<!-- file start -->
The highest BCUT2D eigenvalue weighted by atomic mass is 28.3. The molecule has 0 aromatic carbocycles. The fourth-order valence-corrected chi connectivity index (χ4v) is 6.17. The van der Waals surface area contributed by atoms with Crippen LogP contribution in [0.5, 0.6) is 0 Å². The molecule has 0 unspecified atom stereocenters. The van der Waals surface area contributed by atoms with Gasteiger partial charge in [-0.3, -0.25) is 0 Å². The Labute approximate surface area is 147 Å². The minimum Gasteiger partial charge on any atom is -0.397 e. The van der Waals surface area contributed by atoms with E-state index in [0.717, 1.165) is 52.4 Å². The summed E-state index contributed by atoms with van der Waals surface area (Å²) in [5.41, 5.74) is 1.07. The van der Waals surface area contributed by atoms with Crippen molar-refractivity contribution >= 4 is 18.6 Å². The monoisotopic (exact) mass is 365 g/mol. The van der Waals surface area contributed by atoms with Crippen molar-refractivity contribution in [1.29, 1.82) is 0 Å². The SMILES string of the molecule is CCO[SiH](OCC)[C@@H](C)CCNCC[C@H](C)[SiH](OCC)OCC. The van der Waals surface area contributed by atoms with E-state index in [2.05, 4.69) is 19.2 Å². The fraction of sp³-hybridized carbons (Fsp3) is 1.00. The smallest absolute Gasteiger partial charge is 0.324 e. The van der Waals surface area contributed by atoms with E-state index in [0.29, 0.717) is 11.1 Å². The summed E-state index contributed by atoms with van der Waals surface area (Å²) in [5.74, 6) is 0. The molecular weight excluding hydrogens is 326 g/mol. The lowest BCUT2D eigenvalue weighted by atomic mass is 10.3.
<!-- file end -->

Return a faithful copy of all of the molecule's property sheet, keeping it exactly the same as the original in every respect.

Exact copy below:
The highest BCUT2D eigenvalue weighted by atomic mass is 28.3. The molecule has 0 aromatic carbocycles. The fourth-order valence-corrected chi connectivity index (χ4v) is 6.17. The van der Waals surface area contributed by atoms with Crippen LogP contribution in [0.5, 0.6) is 0 Å². The molecule has 0 unspecified atom stereocenters. The van der Waals surface area contributed by atoms with Gasteiger partial charge in [-0.3, -0.25) is 0 Å². The Labute approximate surface area is 147 Å². The minimum Gasteiger partial charge on any atom is -0.397 e. The van der Waals surface area contributed by atoms with E-state index in [0.717, 1.165) is 52.4 Å². The summed E-state index contributed by atoms with van der Waals surface area (Å²) in [5.41, 5.74) is 1.07. The van der Waals surface area contributed by atoms with Crippen molar-refractivity contribution >= 4 is 18.6 Å². The monoisotopic (exact) mass is 365 g/mol. The van der Waals surface area contributed by atoms with Crippen molar-refractivity contribution in [1.29, 1.82) is 0 Å². The SMILES string of the molecule is CCO[SiH](OCC)[C@@H](C)CCNCC[C@H](C)[SiH](OCC)OCC. The van der Waals surface area contributed by atoms with E-state index in [2.05, 4.69) is 19.2 Å². The fraction of sp³-hybridized carbons (Fsp3) is 1.00. The smallest absolute Gasteiger partial charge is 0.324 e. The van der Waals surface area contributed by atoms with E-state index in [0.29, 0.717) is 11.1 Å². The summed E-state index contributed by atoms with van der Waals surface area (Å²) in [5.74, 6) is 0. The molecular weight excluding hydrogens is 326 g/mol. The lowest BCUT2D eigenvalue weighted by atomic mass is 10.3.